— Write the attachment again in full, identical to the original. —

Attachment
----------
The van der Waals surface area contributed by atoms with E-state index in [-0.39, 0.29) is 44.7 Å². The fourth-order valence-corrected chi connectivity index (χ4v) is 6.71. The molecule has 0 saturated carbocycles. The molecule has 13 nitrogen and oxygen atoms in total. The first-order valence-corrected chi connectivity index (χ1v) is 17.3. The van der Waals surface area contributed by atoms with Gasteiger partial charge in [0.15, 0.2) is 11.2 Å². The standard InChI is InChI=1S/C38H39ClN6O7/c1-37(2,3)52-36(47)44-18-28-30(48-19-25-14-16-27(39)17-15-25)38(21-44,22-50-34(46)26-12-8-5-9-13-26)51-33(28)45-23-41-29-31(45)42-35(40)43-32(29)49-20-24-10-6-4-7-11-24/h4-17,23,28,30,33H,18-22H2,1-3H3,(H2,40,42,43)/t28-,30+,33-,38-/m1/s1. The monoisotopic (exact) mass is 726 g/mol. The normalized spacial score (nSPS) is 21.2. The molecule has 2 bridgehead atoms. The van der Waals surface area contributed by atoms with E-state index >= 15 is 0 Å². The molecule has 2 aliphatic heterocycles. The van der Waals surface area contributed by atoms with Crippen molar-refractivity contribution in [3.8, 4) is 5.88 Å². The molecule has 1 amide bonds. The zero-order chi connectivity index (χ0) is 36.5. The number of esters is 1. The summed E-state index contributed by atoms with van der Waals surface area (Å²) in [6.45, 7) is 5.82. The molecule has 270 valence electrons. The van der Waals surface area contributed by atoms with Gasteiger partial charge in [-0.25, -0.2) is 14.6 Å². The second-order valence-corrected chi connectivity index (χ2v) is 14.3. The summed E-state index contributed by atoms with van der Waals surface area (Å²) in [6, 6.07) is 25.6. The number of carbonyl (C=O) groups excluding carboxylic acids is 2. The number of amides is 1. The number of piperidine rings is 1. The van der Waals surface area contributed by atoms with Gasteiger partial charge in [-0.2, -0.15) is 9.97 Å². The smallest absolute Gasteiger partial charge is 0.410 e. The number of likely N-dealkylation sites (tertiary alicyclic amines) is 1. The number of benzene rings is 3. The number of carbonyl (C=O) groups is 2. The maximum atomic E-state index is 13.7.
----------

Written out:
The van der Waals surface area contributed by atoms with E-state index in [-0.39, 0.29) is 44.7 Å². The fourth-order valence-corrected chi connectivity index (χ4v) is 6.71. The molecule has 0 saturated carbocycles. The molecule has 13 nitrogen and oxygen atoms in total. The first-order valence-corrected chi connectivity index (χ1v) is 17.3. The van der Waals surface area contributed by atoms with Gasteiger partial charge in [0.15, 0.2) is 11.2 Å². The standard InChI is InChI=1S/C38H39ClN6O7/c1-37(2,3)52-36(47)44-18-28-30(48-19-25-14-16-27(39)17-15-25)38(21-44,22-50-34(46)26-12-8-5-9-13-26)51-33(28)45-23-41-29-31(45)42-35(40)43-32(29)49-20-24-10-6-4-7-11-24/h4-17,23,28,30,33H,18-22H2,1-3H3,(H2,40,42,43)/t28-,30+,33-,38-/m1/s1. The monoisotopic (exact) mass is 726 g/mol. The normalized spacial score (nSPS) is 21.2. The molecule has 2 bridgehead atoms. The van der Waals surface area contributed by atoms with E-state index >= 15 is 0 Å². The molecule has 2 aliphatic heterocycles. The van der Waals surface area contributed by atoms with Crippen molar-refractivity contribution in [3.8, 4) is 5.88 Å². The molecule has 1 amide bonds. The zero-order chi connectivity index (χ0) is 36.5. The number of esters is 1. The summed E-state index contributed by atoms with van der Waals surface area (Å²) in [6.45, 7) is 5.82. The molecule has 270 valence electrons. The van der Waals surface area contributed by atoms with Gasteiger partial charge in [-0.25, -0.2) is 14.6 Å². The second-order valence-corrected chi connectivity index (χ2v) is 14.3. The summed E-state index contributed by atoms with van der Waals surface area (Å²) in [6, 6.07) is 25.6. The number of carbonyl (C=O) groups excluding carboxylic acids is 2. The number of amides is 1. The number of piperidine rings is 1. The van der Waals surface area contributed by atoms with Gasteiger partial charge in [-0.2, -0.15) is 9.97 Å². The smallest absolute Gasteiger partial charge is 0.410 e. The number of likely N-dealkylation sites (tertiary alicyclic amines) is 1. The number of benzene rings is 3. The number of carbonyl (C=O) groups is 2. The maximum atomic E-state index is 13.7.